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Volume 10 No. 12
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Board Review Corner

A Teenager and his Mother

Sandra Horowitz, M.D., F.A.A.S.M.
Division of Sleep and Circadian Disorders, Departments of Neurology and Medicine, Brigham and Women's Hospital, Harvard University, Boston, MA

A mother arrives with her 17-year-old son and she tells you she is at her wits' end. He is falling asleep in class to the point that he risks failing the year. He has no more school absent or tardy days available. He does not think there is a problem other than an intrusive and annoying mother and home-room teacher. His pediatrician recommended good sleep hygiene and attempted chronotherapy, but he did not make an effort to comply.

His mother cannot wake him in the morning. She enters his room at 6:30 AM and tells him to wake; she screams and shakes him, but he does not budge. She removes his iPad and headphones from the bed and turns on the lights. He will eventually emerge at 10:30 AM having missed his first 2 classes and often sleeps in the third class. Recently he has been staying out until 1 AM, then goes to bed without speaking to her and plays video games under the covers. When he stays at his girlfriend's house on the weekends he wakes about noon and is not sleepy during the day.

You attempt to obtain further history but he rolls his eyes and only grunts one-word answers to your questions. Further questioning about impending failure in school is met with shrugs.

The patient denies illicit drugs or alcohol. He was diagnosed with attention deficit disorder at age 7 and treated with methylphenidate for 3 years. BMI is 26, he denies snoring, and tonsils are present. He used to work out after dinner but has recently lost interest in extracurricular activities. He smokes occasional cigarettes and has 2-3 energy drinks at school for lunch. There is no history of cataplexy or sleep paralysis. Family history is negative for sleep problems.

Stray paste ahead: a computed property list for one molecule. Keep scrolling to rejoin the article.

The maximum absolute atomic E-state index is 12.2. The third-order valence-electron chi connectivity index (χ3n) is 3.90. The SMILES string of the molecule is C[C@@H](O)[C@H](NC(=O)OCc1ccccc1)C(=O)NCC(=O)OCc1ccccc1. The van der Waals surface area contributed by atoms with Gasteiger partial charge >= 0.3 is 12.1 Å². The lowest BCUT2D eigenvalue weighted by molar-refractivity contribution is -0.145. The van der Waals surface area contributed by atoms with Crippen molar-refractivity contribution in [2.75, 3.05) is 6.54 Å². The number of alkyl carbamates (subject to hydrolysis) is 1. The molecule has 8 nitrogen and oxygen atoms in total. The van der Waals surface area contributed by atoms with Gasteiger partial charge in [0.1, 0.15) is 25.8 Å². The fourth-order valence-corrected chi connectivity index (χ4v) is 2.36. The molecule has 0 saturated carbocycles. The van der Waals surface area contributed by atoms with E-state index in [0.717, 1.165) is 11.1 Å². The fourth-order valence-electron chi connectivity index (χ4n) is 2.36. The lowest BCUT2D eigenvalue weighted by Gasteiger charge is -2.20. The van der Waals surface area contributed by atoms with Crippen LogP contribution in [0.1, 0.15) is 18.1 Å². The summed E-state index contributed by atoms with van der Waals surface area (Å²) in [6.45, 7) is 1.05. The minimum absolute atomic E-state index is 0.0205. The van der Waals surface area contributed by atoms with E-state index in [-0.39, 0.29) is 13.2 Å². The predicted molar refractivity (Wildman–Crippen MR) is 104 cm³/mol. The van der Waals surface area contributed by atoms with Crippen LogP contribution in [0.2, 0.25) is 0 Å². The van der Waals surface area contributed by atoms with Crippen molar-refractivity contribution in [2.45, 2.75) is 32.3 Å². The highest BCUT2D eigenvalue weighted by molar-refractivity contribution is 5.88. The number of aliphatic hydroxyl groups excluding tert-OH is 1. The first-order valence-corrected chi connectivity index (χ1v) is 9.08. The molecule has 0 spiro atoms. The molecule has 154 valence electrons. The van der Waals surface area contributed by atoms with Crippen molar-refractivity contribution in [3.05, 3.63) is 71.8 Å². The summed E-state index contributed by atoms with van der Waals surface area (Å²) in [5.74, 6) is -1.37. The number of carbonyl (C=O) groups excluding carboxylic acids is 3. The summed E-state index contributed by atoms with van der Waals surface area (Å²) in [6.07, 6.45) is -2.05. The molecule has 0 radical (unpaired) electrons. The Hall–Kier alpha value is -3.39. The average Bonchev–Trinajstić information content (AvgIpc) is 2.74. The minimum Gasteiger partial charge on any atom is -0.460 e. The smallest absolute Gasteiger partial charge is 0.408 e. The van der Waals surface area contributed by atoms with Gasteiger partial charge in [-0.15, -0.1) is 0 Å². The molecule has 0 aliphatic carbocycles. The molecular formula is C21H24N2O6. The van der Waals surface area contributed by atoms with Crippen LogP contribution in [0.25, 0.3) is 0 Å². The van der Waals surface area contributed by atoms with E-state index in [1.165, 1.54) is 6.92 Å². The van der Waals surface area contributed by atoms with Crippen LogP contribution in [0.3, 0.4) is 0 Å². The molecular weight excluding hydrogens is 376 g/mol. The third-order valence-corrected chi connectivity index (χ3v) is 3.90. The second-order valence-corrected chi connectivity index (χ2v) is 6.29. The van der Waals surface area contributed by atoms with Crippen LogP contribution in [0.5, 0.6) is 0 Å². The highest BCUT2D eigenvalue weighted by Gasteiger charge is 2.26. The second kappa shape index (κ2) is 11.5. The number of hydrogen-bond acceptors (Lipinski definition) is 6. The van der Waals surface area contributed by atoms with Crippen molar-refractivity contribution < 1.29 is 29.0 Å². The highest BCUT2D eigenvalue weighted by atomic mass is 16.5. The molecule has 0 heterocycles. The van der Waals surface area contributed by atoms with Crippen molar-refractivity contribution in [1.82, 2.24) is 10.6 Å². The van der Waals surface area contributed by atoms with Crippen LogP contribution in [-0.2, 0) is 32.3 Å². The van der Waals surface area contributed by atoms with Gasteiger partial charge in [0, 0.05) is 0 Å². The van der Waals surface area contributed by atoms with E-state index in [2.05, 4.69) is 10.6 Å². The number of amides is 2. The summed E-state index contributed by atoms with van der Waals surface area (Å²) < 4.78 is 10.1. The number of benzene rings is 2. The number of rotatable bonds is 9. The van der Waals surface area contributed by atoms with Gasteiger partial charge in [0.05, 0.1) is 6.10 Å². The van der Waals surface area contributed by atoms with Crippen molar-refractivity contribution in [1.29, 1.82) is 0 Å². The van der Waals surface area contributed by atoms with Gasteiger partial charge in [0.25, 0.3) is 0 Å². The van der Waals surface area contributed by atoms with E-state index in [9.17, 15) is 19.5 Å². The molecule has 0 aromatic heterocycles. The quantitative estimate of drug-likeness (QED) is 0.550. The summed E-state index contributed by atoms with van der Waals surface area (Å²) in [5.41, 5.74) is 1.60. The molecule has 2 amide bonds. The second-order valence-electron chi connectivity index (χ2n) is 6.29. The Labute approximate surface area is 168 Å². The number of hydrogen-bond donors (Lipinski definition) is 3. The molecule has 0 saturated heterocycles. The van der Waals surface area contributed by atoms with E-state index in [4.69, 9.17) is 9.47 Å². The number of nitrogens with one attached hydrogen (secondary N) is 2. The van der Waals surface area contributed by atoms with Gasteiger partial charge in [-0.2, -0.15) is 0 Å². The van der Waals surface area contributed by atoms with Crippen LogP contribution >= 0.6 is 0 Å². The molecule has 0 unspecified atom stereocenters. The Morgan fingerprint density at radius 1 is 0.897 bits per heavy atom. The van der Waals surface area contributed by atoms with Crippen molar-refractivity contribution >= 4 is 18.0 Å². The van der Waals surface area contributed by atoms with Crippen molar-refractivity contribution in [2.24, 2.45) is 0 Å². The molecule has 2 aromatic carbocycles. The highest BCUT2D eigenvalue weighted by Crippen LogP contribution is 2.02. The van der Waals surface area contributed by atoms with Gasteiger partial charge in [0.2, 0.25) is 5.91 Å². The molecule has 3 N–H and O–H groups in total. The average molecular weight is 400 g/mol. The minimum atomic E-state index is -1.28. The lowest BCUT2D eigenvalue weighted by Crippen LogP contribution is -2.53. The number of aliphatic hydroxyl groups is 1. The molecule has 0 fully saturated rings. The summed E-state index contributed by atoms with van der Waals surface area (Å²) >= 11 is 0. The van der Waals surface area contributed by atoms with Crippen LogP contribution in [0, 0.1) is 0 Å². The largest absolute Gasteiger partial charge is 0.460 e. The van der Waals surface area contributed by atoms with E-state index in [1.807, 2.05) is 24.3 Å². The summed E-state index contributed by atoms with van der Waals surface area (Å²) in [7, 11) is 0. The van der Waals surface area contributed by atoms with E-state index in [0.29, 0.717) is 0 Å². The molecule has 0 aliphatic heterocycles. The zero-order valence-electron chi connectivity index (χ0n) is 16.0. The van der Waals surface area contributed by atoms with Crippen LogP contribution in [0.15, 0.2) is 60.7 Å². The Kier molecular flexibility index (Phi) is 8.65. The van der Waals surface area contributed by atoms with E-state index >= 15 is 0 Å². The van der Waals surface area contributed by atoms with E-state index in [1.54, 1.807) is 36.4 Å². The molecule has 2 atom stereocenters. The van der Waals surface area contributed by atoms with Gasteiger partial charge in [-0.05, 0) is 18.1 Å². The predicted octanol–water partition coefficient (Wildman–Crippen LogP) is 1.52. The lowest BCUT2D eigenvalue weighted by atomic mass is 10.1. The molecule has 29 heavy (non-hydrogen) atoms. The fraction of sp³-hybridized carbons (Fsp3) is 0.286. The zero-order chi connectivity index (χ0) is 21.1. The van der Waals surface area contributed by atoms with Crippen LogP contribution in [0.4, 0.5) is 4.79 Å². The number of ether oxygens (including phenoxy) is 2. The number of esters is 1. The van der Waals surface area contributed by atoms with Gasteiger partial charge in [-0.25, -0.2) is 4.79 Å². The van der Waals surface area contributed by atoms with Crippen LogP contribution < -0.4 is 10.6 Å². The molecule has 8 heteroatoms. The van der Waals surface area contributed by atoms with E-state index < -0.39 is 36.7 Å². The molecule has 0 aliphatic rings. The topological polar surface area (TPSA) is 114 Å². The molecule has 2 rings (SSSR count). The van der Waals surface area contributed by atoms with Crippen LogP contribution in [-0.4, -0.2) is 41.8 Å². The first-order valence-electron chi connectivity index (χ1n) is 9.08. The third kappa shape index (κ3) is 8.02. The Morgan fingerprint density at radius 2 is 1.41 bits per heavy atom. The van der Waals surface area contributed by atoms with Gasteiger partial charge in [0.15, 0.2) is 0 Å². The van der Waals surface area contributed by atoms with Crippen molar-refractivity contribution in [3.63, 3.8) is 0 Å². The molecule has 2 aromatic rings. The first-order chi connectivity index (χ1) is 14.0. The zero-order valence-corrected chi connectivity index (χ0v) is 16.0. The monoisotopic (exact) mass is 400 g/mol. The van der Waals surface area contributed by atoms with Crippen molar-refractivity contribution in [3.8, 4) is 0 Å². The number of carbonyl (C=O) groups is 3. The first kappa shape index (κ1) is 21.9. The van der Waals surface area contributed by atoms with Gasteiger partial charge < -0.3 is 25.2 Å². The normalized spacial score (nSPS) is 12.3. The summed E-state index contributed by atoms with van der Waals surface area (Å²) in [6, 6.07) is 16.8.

QUESTION: What is the most likely diagnosis?

  1. insufficient sleep syndrome

  2. narcolepsy

  3. irregular sleep wake rhythm disorder

  4. delayed sleep wake phase disorder

  5. motivated delayed sleep-wake phase disorder

ANSWER: e. motivated delayed sleep-wake phase disorder

Although this patient does have delayed sleep phase syndrome (answer d), more specifically, he has the motivated delayed sleep-wake disorder subtype (answer e).1 This condition can be differentiated from generic delayed sleep phase syndrome by the patient's lack of interest in the problem or therapy. He has a history of attention deficit disorder, and the negativity he projects may mask underlying depression—both common conditions in the motivated subtype. Treating the comorbid disorders improves success of circadian realignment.

Answer a is incorrect because he does not have insufficient sleep as he will sleep 8 hours after going to bed. Answer b is incorrect as he does not have the ancillary symptoms of narcolepsy, nor is he excessively sleepy when permitted to sleep later as he does on weekends. Answer c is incorrect since he has a regular sleep and wake time, although it is delayed.


This was not an industry supported study. The authors have indicated no financial conflicts of interest.


Horowitz S. A teenager and his mother. J Clin Sleep Med 2014;10(12):1359-1360.



American Academy of Sleep Medicine. International Classification of Sleep Disorders. 3rd ed. Darien, IL: American Academy of Sleep Medicine, 2014:191–8.